In fact, in the same IFS survey referenced earlier, 68% of respondents say servitisation is either “well-established and is already paying dividends”, or that it is “in progress and is receiving appropriate executive attention and support” within their company. As well as that, nearly four-fifths (79%) claim that servitisation “provides a competitive advantage” or “keeps their company abreast of competitors”.
The combination of these factors leads Bourne to conclude that it should be “of little surprise” then, that manufacturers are bracing themselves for digital transformation.
One of the early examples of servitisation was launched by Rolls Royce back in the 1990s with its TotalCare programme, which bundled aircraft engines with optimisation and maintenance services in a pay-per-use type of offering where customers essentially paid by the hour for what they used.
Now, more and more companies are trying to adopt a similar approach within their own operational parameters, but how can that be properly defined?
“It comes back to not offering products,” says Bourne. “Why is it important now? You don't want to be offering products for the market, you want to be offering capabilities for the market. What problems are you trying to solve for your customers?
“I put it into three different levels. On a base level most organisations sell spare parts and consumables. Tick that box.
“Then, from an intermediate level, is when you start saying ‘okay, we can now offer you scheduled maintenance, we can do repair, or we can do condition monitoring, or we can give you a help desk for the products that we sell you as a service.’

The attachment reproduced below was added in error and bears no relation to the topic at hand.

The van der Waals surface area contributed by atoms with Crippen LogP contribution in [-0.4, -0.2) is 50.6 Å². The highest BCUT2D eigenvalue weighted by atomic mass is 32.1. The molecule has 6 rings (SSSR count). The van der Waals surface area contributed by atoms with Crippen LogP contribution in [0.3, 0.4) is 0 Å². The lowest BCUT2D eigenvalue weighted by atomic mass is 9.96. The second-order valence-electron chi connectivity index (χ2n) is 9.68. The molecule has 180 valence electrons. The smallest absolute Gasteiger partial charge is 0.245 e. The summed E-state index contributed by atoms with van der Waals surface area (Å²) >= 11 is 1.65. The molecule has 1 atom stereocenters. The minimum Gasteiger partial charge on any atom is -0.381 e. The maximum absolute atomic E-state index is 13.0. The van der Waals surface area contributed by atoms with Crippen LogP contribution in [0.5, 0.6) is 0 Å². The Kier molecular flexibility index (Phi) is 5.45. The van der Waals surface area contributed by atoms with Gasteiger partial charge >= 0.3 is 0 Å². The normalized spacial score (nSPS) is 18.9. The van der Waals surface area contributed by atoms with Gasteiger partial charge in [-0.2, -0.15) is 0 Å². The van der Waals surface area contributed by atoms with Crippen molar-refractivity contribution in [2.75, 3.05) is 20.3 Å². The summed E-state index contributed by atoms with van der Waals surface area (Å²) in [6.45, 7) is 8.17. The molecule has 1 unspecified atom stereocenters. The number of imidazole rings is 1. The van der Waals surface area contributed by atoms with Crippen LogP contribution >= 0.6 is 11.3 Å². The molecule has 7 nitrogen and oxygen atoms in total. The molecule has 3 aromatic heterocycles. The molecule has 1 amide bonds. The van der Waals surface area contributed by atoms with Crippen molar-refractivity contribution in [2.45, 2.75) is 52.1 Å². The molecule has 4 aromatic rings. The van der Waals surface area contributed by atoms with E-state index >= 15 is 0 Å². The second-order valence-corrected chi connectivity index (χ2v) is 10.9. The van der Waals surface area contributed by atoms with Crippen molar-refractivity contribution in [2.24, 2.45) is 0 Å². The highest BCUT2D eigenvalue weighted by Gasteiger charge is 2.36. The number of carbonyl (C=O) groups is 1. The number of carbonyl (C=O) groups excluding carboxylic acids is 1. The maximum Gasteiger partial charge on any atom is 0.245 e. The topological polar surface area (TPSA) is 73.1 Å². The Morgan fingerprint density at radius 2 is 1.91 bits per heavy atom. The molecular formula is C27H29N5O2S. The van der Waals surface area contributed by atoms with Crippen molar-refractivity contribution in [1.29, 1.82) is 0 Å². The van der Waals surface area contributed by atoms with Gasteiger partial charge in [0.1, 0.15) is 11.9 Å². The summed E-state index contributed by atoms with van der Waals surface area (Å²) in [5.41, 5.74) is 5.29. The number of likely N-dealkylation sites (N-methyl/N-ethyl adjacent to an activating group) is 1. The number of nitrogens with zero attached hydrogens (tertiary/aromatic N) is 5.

“And the advanced level is when you start doing risk and revenue sharing. That's when you're really getting under the skin and deep into your customer, because then you're saying, ‘okay, what problem are you trying to solve?’ The customers say, ‘well, we need to increase this or reduce that.’”
“‘Okay, we will help you reduce your costs, for example, by 10%, but if we do that with our products, we want 20% of those savings.’ So, think about it, if you were the customer – you’re getting the supplier coming up and saying, ‘I don't want you to pay me for any of this equipment or service that I'm going to give you. You'll only pay me if it saves you the money.’
“So, it's a win-win situation. As a customer, I don't care, I'm covered by the contract. And as a manufacturer, it's my incentive to ensure that the equipment I put in place, the products and the services I use, do actually meet the customer's requirements.”
The Welshman recognises though, that many companies, regardless of industry or specialism, have suffered at the hands of the major internet players eating into their customer base and profits. Moving with the times is paramount for any company to ensure a secure future, and that is doubly true in the manufacturing sector.
“When we think about manufacturing, you have to try and get some differentiation in the market,” says Bourne. “You can't just be a warehouse on the high street and think ‘I can beat anybody on the internet’, it's just not realistic.
“So, the world is changing. If you look at property, purely internet-based estate agents like Purple Bricks are coming on the market and some have been on the market a while now. In the automotive industry, you have Drive Now.
“It's that pay-as-you-go service mentality that people are adopting now. Many manufacturers are reacting to this and embracing it and using it to their advantage, but some aren't. It is in that acceptance and that mentality that they have to do this to survive.”